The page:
Even the most meticulous student, like one of my oldest friends Michelle Kwan—with her horse-ranch-inspired retirement plan—looks into the immediate future and is met with a hazy image of life past graduation. I am no different. That’s one of the reasons I came to Poly—to figure out what I wanted to pursue. But with so many people guiding me in so many directions, I couldn’t narrow it down. Don’t get me wrong—I’m not complaining, I’m just confused.

Poly opened my eyes to everything I could possibly study and hope for from my education.

Poly opened my eyes to everything I could possibly study and hope for from my education. Perhaps the aspect of the Poly curriculum I am most thankful for, though, is the technology requirement. In sophomore year, I enrolled in Ms. Belford’s Introduction to Computers class. I had spent my middle school years studying computer science, learning a myriad of programming languages, Photoshop programs, and graphic design skills that led me to resent a computer screen. I remember sitting there, bored, as we talked of binary and booleans. When we were assigned our first project, though, it was as if a switch in my mind flipped.

It was simple: recreate Flappy Bird on Scratch. Nothing about the program itself stood out, but when I got to work, my love for programming got the better of me. That night, I rushed through my other work, impatient to complete my simulation of the round yellow bird flying across my screen. I struggled to find a rhythm because after all, I had sworn off learning technology for two years, but I believe the break was a necessary part of bringing me back to my passions.

The challenge is what finally drew me back in. I emailed Mr. Polizano soon after and begged to be let into the computer science track. In his lapse in judgment, he let me in, and he has had to deal with me ever since. Learning computer science at Poly was different from my previous experiences. I still had the support of my teachers, spending every day before the deadline in Mr. Farrar’s office fixing my unsavable code.

After our Game Design class with Mr. Rosenberg, Seamus McNulty and I started the Programming Club, which became a place for the school’s programmers to work on our assignments, plan new projects, and hang out with like-minded people. In turn, the MakerSpace became the place for the computer science students to spend all of our free time, and I’m sure the faculty truly appreciated that.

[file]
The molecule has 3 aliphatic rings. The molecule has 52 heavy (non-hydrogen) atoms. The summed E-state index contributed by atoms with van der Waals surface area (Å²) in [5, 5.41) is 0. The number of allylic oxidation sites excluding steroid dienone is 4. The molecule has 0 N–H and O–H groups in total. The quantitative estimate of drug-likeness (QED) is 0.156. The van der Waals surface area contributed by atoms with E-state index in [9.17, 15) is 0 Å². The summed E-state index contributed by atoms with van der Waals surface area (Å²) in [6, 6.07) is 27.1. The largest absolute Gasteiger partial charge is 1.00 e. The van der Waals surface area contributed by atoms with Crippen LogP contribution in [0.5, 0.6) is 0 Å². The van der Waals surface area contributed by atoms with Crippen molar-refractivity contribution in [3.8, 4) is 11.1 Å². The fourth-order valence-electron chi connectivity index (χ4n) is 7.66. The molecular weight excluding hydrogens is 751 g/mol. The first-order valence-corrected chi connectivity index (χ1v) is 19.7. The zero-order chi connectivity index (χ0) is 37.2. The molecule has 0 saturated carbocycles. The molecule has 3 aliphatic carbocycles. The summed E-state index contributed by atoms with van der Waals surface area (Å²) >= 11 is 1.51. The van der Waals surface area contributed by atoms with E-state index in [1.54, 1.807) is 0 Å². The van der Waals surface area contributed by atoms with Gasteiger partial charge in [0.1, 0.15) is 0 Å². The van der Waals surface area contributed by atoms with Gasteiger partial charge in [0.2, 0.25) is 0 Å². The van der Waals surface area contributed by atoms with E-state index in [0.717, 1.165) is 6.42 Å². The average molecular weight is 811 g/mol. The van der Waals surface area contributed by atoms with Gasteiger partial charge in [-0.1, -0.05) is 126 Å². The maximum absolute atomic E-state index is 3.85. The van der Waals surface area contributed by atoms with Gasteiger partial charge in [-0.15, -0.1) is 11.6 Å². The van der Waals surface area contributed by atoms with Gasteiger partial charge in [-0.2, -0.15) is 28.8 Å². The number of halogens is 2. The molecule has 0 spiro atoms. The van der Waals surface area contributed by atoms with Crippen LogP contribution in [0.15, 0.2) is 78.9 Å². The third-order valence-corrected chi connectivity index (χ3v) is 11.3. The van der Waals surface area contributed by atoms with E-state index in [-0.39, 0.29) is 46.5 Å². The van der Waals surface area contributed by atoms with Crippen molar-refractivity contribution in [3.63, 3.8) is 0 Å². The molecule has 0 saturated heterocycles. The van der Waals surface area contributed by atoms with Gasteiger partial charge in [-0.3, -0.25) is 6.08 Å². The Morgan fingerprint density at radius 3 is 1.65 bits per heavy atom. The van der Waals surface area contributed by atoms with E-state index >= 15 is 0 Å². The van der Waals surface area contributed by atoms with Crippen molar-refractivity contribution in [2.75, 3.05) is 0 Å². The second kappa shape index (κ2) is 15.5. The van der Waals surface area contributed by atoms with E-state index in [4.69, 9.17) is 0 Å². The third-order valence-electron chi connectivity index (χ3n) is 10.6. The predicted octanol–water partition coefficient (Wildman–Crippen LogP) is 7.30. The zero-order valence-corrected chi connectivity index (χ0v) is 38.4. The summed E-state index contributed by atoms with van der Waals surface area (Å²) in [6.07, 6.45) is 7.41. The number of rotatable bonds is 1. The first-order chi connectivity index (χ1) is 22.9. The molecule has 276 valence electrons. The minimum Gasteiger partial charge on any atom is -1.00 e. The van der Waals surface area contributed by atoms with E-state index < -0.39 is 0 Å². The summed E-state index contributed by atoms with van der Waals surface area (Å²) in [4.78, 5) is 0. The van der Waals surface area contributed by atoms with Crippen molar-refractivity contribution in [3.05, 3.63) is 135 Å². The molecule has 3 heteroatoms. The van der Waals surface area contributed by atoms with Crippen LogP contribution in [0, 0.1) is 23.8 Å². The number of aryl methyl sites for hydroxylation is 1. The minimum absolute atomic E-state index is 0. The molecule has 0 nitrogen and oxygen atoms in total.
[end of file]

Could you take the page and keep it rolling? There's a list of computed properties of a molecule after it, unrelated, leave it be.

I found my people, and I found my passion in computer science.

I found my people, and I found my passion in computer science. The requirement Poly put in place that I originally dreaded was a blessing in disguise. Plus, I never would have learned how to make a robot out of Play-Doh containers, and we never would have gotten the army of neon green chairs in the MakerSpace. That’s right, you have me to thank for those.

So, what is it exactly that I am trying to get at here? Is it that everyone should stop what they’re doing to make an army of Play-Doh robots or maybe plan your retirement at age seventeen? Well, if that’s what you want to do, it worked out for me, so I’m not going to stop you, but I was aiming for something else.

My experience at Poly highlighted the successes of the liberal arts education. I came here blind, unsure of anything. Like many of my peers, I am stumbling through my life, going day by day, trying to figure it all out. Poly opened my eyes to one thing I am passionate about, but that doesn’t account for my newfound love of statistics or that urge to pursue creative writing scratching at the back of my head.

The world needs more of our innovative minds, and there’s no better time to start.

I’ve changed my mind countless times about what I want to do, and that’s okay. If there’s one thing Poly taught me, it’s that I have the choice to be unsure, to try different things. No one expects us to have it all figured out. Some things will stick, others won’t. Especially now, we have the time to pursue our interests and chase those crazy ideas we’ve been itching to make real. And you know what? The world needs more of our innovative minds, and there’s no better time to start.

In your endeavors, you will stumble and fall, but know that you have someone to catch you. Make sure to thank them along the way.

Thank you to my dean, Ms. Nestor, and to my dedicated teachers here at Poly, without you I don’t know where I would be.

Thank you to my parents and my family for supporting me and putting up with me for eighteen years, and to my friends who dealt with an onslaught of messages, asking what I should even speak about.

Thank you to everyone who had a hand in the Class of 2020’s success.

To everyone listening, thank you for giving me the chance to speak my mind. I am so proud of us, my fellow graduates, and no matter what, we will be all right. Congratulations.